Review: Divergent

divergent graphic

Image Source: IMDB Wikipedia LA Times

Veronica Roth’s Divergent, starring Shailene Woodley, comes to theaters next month. I just finished the book, and I am glad I was able to squeeze it in

Not surprisingly, Divergent sits somewhere between Harry Potter and the Hunger Games, with its version of a sorting hat and a divisive societal structure. It’s a simple story, that both teens and their parents can get into, and here’s why:

HP and HG have these themes. There are classes cropping up all over the world in response to the Christ-like sacrifice Harry’s mother made, and the political inequality reaped in the Capitol. But Divergent takes it one step further, explicitly, dividing “the people” into factions characterized by temperament, or values.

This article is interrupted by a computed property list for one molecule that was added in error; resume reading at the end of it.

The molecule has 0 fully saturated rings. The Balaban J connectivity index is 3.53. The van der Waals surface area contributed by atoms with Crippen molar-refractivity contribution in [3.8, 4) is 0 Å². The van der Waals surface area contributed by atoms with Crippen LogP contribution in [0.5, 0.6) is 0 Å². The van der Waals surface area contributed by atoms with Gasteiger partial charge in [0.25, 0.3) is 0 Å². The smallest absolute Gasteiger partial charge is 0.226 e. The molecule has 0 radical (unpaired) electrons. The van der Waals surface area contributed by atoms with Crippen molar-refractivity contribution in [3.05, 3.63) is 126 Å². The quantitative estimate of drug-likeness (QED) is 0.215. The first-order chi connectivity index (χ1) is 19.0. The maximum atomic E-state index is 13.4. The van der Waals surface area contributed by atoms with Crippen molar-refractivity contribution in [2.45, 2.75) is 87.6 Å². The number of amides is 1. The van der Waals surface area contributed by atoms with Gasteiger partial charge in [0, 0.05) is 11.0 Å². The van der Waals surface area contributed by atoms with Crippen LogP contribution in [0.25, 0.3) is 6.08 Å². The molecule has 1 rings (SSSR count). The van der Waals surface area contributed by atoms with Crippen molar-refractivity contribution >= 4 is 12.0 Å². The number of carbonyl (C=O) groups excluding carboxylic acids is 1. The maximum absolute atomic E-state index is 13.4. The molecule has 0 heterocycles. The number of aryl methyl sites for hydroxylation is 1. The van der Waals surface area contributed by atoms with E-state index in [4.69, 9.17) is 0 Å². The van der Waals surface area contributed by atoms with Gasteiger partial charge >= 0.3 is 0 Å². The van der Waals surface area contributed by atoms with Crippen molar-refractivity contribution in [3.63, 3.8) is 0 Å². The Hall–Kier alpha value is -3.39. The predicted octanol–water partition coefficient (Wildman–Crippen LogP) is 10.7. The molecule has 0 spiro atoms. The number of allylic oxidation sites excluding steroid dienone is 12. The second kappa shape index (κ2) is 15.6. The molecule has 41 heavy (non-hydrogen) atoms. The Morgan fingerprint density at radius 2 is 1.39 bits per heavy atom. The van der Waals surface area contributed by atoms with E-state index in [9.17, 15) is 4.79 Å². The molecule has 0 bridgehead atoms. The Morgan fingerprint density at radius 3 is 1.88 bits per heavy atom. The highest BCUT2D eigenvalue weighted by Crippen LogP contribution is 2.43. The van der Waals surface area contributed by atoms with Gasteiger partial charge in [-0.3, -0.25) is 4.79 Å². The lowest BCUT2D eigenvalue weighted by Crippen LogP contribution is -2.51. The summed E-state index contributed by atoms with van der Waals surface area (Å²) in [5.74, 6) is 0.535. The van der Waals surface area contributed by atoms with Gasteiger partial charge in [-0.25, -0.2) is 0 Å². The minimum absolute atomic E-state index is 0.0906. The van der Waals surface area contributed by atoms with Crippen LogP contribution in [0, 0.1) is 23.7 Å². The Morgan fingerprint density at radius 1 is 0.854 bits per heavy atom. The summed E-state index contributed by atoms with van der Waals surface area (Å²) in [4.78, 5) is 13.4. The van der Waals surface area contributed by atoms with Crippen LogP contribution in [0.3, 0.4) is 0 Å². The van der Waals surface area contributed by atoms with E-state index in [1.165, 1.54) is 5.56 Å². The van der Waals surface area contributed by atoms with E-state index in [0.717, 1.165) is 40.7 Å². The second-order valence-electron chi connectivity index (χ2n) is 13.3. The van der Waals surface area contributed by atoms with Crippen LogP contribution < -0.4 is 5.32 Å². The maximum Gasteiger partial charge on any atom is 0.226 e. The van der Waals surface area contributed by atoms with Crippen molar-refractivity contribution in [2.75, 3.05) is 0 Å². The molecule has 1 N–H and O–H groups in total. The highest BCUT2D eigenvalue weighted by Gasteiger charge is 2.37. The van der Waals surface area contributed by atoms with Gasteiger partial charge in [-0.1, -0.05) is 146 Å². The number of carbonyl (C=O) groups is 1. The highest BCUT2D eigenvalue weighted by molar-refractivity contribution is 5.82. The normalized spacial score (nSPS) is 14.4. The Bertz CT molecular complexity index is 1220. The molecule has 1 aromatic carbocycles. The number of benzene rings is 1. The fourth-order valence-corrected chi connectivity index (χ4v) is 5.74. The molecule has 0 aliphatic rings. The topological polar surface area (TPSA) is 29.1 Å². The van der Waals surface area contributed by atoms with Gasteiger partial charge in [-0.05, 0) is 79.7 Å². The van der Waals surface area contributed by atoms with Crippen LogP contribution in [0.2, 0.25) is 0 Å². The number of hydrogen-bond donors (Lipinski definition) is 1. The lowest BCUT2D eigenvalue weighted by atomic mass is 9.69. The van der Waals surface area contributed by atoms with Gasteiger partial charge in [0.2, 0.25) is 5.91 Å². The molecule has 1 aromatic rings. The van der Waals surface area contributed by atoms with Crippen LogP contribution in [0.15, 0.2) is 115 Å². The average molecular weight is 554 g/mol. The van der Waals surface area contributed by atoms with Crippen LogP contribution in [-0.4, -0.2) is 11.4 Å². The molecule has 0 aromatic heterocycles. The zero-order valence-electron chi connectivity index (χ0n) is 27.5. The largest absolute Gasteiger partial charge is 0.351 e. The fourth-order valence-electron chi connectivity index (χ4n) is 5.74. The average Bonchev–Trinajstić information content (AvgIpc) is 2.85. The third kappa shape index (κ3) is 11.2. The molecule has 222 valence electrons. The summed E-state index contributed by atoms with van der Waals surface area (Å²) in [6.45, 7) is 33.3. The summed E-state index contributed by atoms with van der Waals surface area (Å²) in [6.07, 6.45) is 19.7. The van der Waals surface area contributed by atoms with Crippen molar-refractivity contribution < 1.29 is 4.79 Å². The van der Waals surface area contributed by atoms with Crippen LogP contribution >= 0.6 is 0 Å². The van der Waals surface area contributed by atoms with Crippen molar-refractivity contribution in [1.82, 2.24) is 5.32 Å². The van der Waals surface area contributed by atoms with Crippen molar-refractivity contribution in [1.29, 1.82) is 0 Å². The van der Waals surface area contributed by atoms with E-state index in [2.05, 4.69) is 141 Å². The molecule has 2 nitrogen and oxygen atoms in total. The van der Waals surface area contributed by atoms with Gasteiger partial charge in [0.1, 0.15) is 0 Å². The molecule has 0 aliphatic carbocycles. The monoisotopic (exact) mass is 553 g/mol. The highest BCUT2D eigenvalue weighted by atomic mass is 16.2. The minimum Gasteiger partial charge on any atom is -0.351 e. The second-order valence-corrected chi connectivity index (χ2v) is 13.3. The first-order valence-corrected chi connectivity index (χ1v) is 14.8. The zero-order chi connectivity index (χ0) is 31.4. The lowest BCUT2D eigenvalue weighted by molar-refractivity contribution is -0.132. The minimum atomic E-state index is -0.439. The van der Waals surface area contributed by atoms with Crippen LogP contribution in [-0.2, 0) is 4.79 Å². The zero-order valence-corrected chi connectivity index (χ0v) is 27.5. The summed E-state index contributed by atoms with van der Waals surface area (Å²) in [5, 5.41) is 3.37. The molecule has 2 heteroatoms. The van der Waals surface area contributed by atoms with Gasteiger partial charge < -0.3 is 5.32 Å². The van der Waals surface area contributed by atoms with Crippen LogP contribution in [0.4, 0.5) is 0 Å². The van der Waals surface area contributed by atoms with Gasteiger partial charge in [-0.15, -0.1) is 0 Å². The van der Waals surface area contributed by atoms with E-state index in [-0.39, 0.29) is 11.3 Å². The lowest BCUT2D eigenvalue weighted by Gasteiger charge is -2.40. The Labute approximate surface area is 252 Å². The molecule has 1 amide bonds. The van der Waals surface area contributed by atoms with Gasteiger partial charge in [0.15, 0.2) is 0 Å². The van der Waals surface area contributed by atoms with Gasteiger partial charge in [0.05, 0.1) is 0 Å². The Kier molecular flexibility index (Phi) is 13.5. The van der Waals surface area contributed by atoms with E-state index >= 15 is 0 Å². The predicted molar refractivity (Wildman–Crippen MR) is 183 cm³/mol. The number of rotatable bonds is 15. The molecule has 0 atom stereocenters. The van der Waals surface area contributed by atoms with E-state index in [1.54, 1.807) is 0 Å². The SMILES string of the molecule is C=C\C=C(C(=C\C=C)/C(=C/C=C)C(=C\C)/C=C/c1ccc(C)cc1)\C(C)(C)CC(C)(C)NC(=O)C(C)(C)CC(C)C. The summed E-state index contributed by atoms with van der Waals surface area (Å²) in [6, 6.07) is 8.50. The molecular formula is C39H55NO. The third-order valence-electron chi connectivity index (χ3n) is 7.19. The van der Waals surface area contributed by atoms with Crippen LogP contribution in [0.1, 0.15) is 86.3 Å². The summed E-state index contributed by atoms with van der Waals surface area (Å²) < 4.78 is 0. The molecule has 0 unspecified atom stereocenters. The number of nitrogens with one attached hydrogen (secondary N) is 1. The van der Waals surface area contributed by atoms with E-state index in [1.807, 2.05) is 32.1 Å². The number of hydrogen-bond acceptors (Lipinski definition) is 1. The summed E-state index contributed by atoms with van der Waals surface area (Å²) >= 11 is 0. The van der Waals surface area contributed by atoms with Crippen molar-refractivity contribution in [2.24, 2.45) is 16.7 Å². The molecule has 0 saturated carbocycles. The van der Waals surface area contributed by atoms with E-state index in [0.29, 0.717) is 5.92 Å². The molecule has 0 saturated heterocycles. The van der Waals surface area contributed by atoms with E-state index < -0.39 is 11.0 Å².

There are five: abnegation, amity, candor, erudite and dauntless. In layman’s terms, it’s generosity, peace, honesty, intellect and courage. The strengths and weaknesses of each are examined from all angles, and the “harmonius” coexistence is ultimately threatened by an outlier sense of individualism. Known as Divergent, it combines qualities of multiple factions, therefore shaking up the natural state of things when opposing values come into question.

Roth incorporates technology, not far off from Eggers’ Circle projection, but set ironically in a primitive world where citizens are simply expected to fulfill their designated roles in order to survive and maintain order.

Obviously, things go awry, and as I start the second novel in the series, I couldn’t tell you what I think will happen. There’s love, there’s loss and there’s a major statement on culture and identity, making Divergent a worthy fiction read.

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